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Title: Biosorbents: The Ecofriendly Agents for Removal of Dyes
Authors: Hassan, Warda
Keywords: Physical Sciences
Issue Date: 2018
Publisher: Islamia University, Bahawalpur.
Abstract: The present work aims to study the sorption capacities, mechanisms and potential of economical, low cost and abundantly available biomaterials i.e. a desert plant, Khar (Haloxylon recurvum) stems (HRS) and an agricultural material cotton plant (Gossypium hirsutum) stems (CS) biomass in removing different hazardous dyes from their aqueous solutions. These two biosorbents were treated with different agents e.g. urea, nitric acid and phosphoric acid to enhance their sorption capacities to check the role of different functional groups present on the surface of biosorbents in the removal of dyes. The biosorbent materials were characterized by different physico–chemical techniques such as FTIR, scanning electron microscopy (SEM), thermal analysis elemental analysis, BET, surface area by methylene blue method, and potentiometric as well as conductometric titrations. The pH and pH at the point of zero charge (pHpzc) of the adsorbents were also determined. Some other textural properties of biomass such as moisture, ash and volatile contents and bulk density, porosity, particle size distribution and pH of untreated as well as treated biosorbents were also determined by using different techniques. FTIR studies revealed that the oxygen containing groups i.e. carboxylic, carbonyls, esters, nitro, phosphate groups were mainly responsible for the binding of dyes on the surface of biomass. SEM studies indicated the porous and rough structure of the biomass and the size of these pores as well as roughness of the surface of biomass also increased with modifications. Thermal studies indicated the thermal stability of biosorbents at high temperature which was the proof that these biosorbents can also be used at higher temperature ranges. BET and other surface area studies indicated that these properties enhanced on treatment of the biomass. The potentiometric studies indicated the presence Abstract of acidic groups on the surfaces of biomass that are responsible for the attachment of dyes on the surface of biosorbents. The influence of different parameters were also studied to determine the kinetic and equilibrium sorption capacity biomass by using batch process. These parameters include time of contact, effect of biosorbent dose, concentration, pH of dye solution as well as the temperature of the system and the particle sizes of the adsorbents. The sorption data obtained from the time of contact was used for the kinetic studies of sorption systems. Four different kinetic models i.e. Lagergren’s pseudo 1st order, Ho’s pseudo 2nd order, elovich, intraparticle diffusion and liquid film diffusion model were used to study the adsorption reaction and diffusion mechanism of dyes on different biosorbents. The pH effect studies of the sorption of dyes showed that all of the acidic dyes show maximum sorption capacities in acidic ranges and vice versa for basic dyes. The sorption data for the effect of concentration of dye solution was used for the isotherm modelling of the data. Four different sorption isotherms i.e. Langmuir, Freundlich, Temkin and Dubinin– Radushkevich isotherms were used for the determination sorption capacities of different biosorbents. Regression coefficient and chi square tests were used for the applicability of specific kinetic and isotherm model. It was observed that temperature had a great effect on the removal of dyes, in some of the dye sorption systems the removal of dye was exothermic whereas in other it was an endothermic process. The qe(cal) (mg/g) obtained from Lagregren’s pseudo 1st order and Ho’s pseudo 2nd order kinetic models and qmax (mol/g) obtained from Langmuir sorption isotherm were also compared with other, reported in literature. The results of the studies indicated that the locally and abundantly available plant waste materials have great potentials for the removal of hazardous dyes from their aqueous Abstract solutions. These developed biomaterials provided an alternatives solutions to make the water clean for life and to minimize the damages caused by these hazardous chemicals as industrial effluents.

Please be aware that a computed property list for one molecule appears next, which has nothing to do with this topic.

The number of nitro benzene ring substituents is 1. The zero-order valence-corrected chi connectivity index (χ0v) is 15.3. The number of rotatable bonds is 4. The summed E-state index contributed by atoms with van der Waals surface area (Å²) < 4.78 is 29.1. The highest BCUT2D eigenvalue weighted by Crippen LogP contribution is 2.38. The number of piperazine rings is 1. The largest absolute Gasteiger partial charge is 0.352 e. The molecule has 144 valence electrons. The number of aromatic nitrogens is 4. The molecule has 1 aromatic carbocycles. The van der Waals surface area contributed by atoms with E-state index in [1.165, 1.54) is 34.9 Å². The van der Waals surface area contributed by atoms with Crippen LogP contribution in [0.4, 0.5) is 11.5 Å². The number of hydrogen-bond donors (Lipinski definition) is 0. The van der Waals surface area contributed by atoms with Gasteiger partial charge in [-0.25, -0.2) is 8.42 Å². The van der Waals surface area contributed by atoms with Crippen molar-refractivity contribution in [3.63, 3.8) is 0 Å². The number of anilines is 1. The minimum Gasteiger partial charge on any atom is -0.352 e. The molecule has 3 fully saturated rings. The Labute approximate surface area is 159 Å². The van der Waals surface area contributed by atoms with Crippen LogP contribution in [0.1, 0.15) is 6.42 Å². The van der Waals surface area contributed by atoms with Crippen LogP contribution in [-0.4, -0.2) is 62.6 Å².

Gov't Doc #: 23551
Appears in Collections:PhD Thesis of All Public / Private Sector Universities / DAIs.

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